A few weeks ago, I decided I want to learn to crochet. I’d seen some really cute crochet/knit patterns floating around the Internet, and decided I would like to make something from those patterns instead of just pinning them on my Pinterest page and forgetting about them. So I did! I took myself down to the local yarn shop, purchased a few balls of yarn, a crochet hook (size G because they were out of size H, which is recommended for beginners, but I haven’t had any trouble), and some knitting needles. First, I found a couple videos on YouTube and taught myself to crochet. Here is the main video I used (and it has a sequel) if you’re interested in teaching yourself to crochet too. I find crocheting really easy, and frankly I’m surprised I didn’t pick up the craft much sooner! Well, I did try to crochet in college when a sorority sister taught me. Despite her best efforts I was a spectacular failure (definitely my fault, not hers!)
Anyway, my newfound skill is facilitating my ability to make handmade gifts for family this Christmas (I always try to make handmade gifts for Christmas, and for some reason I’m much more on top of that goal than years past). I find myself suddenly part of that sisterhood (that does include some brothers, though they’re a bit harder to find) who can’t force themselves past those gorgeous rainbow skeins of yarn beckoning from their shelves at the yarn or craft store. I never had that problem before and generally ignored yarn on my craft store visits but now I’m hooked! (Ha! Get it? Hooked!) I’ve already completed one scarf for a certain someone using this pattern, and I’m working on another scarf for another certain someone using a broomstick lace pattern, which is quite fancy! Here is the beginning of the broomstick lace scarf:
But I don’t want to just crochet scarves! Crocheting in the round seems a lot easier than knitting in the round, so I’m going to try my hand at crocheting a hat for the Hubs since that’s the only thing he’d wear that I could crochet for him. And I’d like to start on an afghan too for my son. I’ve found some fun, modern patterns that aren’t your grandmother’s afghan like this one.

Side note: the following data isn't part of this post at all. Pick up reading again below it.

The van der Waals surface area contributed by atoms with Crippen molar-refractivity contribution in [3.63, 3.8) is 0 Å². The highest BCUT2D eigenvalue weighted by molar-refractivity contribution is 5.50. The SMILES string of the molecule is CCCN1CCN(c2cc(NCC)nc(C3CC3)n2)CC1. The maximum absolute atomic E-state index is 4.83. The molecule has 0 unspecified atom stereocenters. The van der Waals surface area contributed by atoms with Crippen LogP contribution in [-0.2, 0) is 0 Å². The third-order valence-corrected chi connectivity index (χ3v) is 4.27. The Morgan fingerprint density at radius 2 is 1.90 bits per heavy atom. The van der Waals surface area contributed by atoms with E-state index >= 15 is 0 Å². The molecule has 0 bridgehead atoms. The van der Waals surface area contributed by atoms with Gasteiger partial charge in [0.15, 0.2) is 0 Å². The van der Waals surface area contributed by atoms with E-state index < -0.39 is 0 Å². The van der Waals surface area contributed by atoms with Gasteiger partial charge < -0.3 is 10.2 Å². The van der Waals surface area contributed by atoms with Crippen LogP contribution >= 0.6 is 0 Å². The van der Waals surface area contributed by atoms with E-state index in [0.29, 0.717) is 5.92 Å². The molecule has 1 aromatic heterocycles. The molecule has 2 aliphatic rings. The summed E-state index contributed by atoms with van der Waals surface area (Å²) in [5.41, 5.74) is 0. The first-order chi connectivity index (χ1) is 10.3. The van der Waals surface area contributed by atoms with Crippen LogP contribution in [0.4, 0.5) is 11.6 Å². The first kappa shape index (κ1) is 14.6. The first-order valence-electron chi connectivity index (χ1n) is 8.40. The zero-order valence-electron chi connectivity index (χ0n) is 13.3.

This past week, we went for a stomp in the woods. We tromped around on U.S. Forest Service land north of town. Shawn carried our son the Peanut in the backpack, as usual. This was a bit different though in that we didn’t follow a trail. We followed a friend and her son as they modeled their mountain goat skills for us. Up the mountainside we went, stepping over moss-encrusted logs and crunching through a golden carpet of fallen leaves. We picked our way through brush and low-hanging branches. The Peanut had a good time being along for the ride, looking around and reaching out to grab an occasional branch or a leaf.
After walking about for half an hour, we came to a small bowl on the hillside. It was ringed with aspen trees. The late-afternoon light (which is fading earlier and earlier as winter approaches) filtered through the trees. No glow, just quiet. A bit dim. And boy did that place feel holy. The trees creaked a bit in the wind. Our friend’s son went tearing off into the bowl to climb stumps and launch himself off their rotting backsides into the air. He yelled and whooped. I listened and watched, gazing beyond his small body on its short journeys into space. There was something special about that place, something reverent. We didn’t linger long, but it’s a place I would love to return to, to sit myself down in the piles of leaves and just be. To inhabit that space for a little while, to fill it with the sound of my breath leaving my lungs. To be alive as the trees are alive. Fully present in a moment. A part of something bigger and older than my small human mind can comprehend. Too many people believe they exist outside of nature. We are just as much a part of nature and the world as the deer and the butterflies and the aspens. It is our silly belief that we are on some different plane than these creatures that truly separates us from nature.